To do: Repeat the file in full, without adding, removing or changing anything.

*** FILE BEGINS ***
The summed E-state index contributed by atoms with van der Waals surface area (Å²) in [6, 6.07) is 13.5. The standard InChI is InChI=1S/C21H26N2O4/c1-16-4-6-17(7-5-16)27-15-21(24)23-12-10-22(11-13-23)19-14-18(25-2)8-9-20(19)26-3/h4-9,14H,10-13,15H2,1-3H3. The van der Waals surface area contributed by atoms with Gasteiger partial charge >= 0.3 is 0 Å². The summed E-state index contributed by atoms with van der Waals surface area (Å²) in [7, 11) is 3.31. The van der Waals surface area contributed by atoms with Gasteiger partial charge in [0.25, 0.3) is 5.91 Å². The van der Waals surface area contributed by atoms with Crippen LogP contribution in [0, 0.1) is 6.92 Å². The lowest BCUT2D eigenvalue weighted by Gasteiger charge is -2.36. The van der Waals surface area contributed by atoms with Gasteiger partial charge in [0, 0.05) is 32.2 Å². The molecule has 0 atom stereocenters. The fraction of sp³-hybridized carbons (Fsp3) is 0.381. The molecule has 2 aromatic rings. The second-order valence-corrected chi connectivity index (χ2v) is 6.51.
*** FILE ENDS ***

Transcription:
The summed E-state index contributed by atoms with van der Waals surface area (Å²) in [6, 6.07) is 13.5. The standard InChI is InChI=1S/C21H26N2O4/c1-16-4-6-17(7-5-16)27-15-21(24)23-12-10-22(11-13-23)19-14-18(25-2)8-9-20(19)26-3/h4-9,14H,10-13,15H2,1-3H3. The van der Waals surface area contributed by atoms with Gasteiger partial charge >= 0.3 is 0 Å². The summed E-state index contributed by atoms with van der Waals surface area (Å²) in [7, 11) is 3.31. The van der Waals surface area contributed by atoms with Gasteiger partial charge in [0.25, 0.3) is 5.91 Å². The van der Waals surface area contributed by atoms with Crippen LogP contribution in [0, 0.1) is 6.92 Å². The lowest BCUT2D eigenvalue weighted by Gasteiger charge is -2.36. The van der Waals surface area contributed by atoms with Gasteiger partial charge in [0, 0.05) is 32.2 Å². The molecule has 0 atom stereocenters. The fraction of sp³-hybridized carbons (Fsp3) is 0.381. The molecule has 2 aromatic rings. The second-order valence-corrected chi connectivity index (χ2v) is 6.51.